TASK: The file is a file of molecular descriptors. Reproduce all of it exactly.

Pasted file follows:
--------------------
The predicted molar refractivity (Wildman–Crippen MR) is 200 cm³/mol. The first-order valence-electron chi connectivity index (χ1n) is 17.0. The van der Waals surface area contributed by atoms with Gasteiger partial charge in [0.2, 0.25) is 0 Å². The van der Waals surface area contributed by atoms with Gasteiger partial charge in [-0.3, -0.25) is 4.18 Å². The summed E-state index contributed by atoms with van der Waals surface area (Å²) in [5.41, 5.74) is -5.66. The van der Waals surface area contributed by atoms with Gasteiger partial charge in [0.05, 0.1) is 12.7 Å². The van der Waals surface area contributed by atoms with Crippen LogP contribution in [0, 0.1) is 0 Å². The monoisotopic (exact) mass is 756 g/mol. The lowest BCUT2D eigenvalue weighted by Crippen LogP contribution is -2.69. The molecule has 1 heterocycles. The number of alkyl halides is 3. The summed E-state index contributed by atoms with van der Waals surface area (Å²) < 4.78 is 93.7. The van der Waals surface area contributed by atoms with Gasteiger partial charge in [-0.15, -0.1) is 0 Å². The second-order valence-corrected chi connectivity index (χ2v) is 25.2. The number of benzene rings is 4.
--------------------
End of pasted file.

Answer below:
The predicted molar refractivity (Wildman–Crippen MR) is 200 cm³/mol. The first-order valence-electron chi connectivity index (χ1n) is 17.0. The van der Waals surface area contributed by atoms with Gasteiger partial charge in [0.2, 0.25) is 0 Å². The van der Waals surface area contributed by atoms with Gasteiger partial charge in [-0.3, -0.25) is 4.18 Å². The summed E-state index contributed by atoms with van der Waals surface area (Å²) in [5.41, 5.74) is -5.66. The van der Waals surface area contributed by atoms with Gasteiger partial charge in [0.05, 0.1) is 12.7 Å². The van der Waals surface area contributed by atoms with Crippen LogP contribution in [0, 0.1) is 0 Å². The monoisotopic (exact) mass is 756 g/mol. The lowest BCUT2D eigenvalue weighted by Crippen LogP contribution is -2.69. The molecule has 1 heterocycles. The number of alkyl halides is 3. The summed E-state index contributed by atoms with van der Waals surface area (Å²) < 4.78 is 93.7. The van der Waals surface area contributed by atoms with Gasteiger partial charge in [-0.15, -0.1) is 0 Å². The second-order valence-corrected chi connectivity index (χ2v) is 25.2. The number of benzene rings is 4.